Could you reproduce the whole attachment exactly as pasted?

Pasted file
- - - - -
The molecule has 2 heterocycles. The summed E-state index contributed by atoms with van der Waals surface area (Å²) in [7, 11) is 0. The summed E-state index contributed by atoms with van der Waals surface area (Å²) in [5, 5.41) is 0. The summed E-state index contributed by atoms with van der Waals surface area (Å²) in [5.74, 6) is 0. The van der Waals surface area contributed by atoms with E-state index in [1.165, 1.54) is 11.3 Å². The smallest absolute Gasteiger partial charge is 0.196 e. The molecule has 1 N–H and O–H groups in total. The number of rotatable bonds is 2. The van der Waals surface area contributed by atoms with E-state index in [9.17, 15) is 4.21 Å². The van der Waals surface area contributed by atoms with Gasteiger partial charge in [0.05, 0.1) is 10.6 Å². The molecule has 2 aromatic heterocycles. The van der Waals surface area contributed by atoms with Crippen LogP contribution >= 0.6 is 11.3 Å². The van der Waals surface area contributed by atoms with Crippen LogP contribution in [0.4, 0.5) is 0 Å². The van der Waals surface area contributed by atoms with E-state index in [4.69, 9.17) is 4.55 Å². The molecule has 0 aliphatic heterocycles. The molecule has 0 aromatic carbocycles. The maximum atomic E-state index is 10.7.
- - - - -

The molecule has 2 heterocycles. The summed E-state index contributed by atoms with van der Waals surface area (Å²) in [7, 11) is 0. The summed E-state index contributed by atoms with van der Waals surface area (Å²) in [5, 5.41) is 0. The summed E-state index contributed by atoms with van der Waals surface area (Å²) in [5.74, 6) is 0. The van der Waals surface area contributed by atoms with E-state index in [1.165, 1.54) is 11.3 Å². The smallest absolute Gasteiger partial charge is 0.196 e. The molecule has 1 N–H and O–H groups in total. The number of rotatable bonds is 2. The van der Waals surface area contributed by atoms with E-state index in [9.17, 15) is 4.21 Å². The van der Waals surface area contributed by atoms with Gasteiger partial charge in [0.05, 0.1) is 10.6 Å². The molecule has 2 aromatic heterocycles. The van der Waals surface area contributed by atoms with Crippen LogP contribution >= 0.6 is 11.3 Å². The van der Waals surface area contributed by atoms with Crippen LogP contribution in [0.4, 0.5) is 0 Å². The van der Waals surface area contributed by atoms with E-state index in [4.69, 9.17) is 4.55 Å². The molecule has 0 aliphatic heterocycles. The molecule has 0 aromatic carbocycles. The maximum atomic E-state index is 10.7.